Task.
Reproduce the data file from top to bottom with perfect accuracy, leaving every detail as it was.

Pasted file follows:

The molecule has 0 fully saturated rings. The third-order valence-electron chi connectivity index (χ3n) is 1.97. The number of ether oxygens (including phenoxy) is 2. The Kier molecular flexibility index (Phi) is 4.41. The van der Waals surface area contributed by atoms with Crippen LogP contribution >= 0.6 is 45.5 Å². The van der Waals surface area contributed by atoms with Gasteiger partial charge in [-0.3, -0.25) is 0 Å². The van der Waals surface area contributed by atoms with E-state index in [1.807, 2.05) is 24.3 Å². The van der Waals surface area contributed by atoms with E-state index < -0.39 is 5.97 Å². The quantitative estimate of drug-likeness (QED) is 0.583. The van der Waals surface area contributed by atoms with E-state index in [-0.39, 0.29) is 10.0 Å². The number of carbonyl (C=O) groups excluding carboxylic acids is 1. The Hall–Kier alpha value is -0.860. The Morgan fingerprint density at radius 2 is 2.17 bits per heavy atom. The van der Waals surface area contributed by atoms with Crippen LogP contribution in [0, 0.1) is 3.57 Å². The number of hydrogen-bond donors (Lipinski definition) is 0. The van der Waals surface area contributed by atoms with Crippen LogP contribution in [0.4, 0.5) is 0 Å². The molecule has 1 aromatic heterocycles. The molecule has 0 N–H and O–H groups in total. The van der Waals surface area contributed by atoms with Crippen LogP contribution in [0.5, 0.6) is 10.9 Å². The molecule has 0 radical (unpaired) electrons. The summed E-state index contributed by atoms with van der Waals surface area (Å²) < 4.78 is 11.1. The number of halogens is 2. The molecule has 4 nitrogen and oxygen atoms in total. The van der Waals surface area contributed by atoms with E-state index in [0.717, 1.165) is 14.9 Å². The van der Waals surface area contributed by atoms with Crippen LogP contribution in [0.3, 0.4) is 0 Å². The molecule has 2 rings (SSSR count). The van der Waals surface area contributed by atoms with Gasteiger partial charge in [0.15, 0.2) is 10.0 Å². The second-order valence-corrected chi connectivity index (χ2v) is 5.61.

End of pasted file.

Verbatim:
The molecule has 0 fully saturated rings. The third-order valence-electron chi connectivity index (χ3n) is 1.97. The number of ether oxygens (including phenoxy) is 2. The Kier molecular flexibility index (Phi) is 4.41. The van der Waals surface area contributed by atoms with Crippen LogP contribution >= 0.6 is 45.5 Å². The van der Waals surface area contributed by atoms with Gasteiger partial charge in [-0.3, -0.25) is 0 Å². The van der Waals surface area contributed by atoms with E-state index in [1.807, 2.05) is 24.3 Å². The van der Waals surface area contributed by atoms with E-state index < -0.39 is 5.97 Å². The quantitative estimate of drug-likeness (QED) is 0.583. The van der Waals surface area contributed by atoms with E-state index in [-0.39, 0.29) is 10.0 Å². The number of carbonyl (C=O) groups excluding carboxylic acids is 1. The Hall–Kier alpha value is -0.860. The Morgan fingerprint density at radius 2 is 2.17 bits per heavy atom. The van der Waals surface area contributed by atoms with Crippen LogP contribution in [0, 0.1) is 3.57 Å². The number of hydrogen-bond donors (Lipinski definition) is 0. The van der Waals surface area contributed by atoms with Crippen LogP contribution in [0.4, 0.5) is 0 Å². The molecule has 1 aromatic heterocycles. The molecule has 0 N–H and O–H groups in total. The van der Waals surface area contributed by atoms with Crippen LogP contribution in [0.5, 0.6) is 10.9 Å². The molecule has 0 radical (unpaired) electrons. The summed E-state index contributed by atoms with van der Waals surface area (Å²) < 4.78 is 11.1. The number of halogens is 2. The molecule has 4 nitrogen and oxygen atoms in total. The van der Waals surface area contributed by atoms with E-state index in [0.717, 1.165) is 14.9 Å². The van der Waals surface area contributed by atoms with Crippen LogP contribution in [0.3, 0.4) is 0 Å². The molecule has 2 rings (SSSR count). The van der Waals surface area contributed by atoms with Gasteiger partial charge in [0.15, 0.2) is 10.0 Å². The second-order valence-corrected chi connectivity index (χ2v) is 5.61.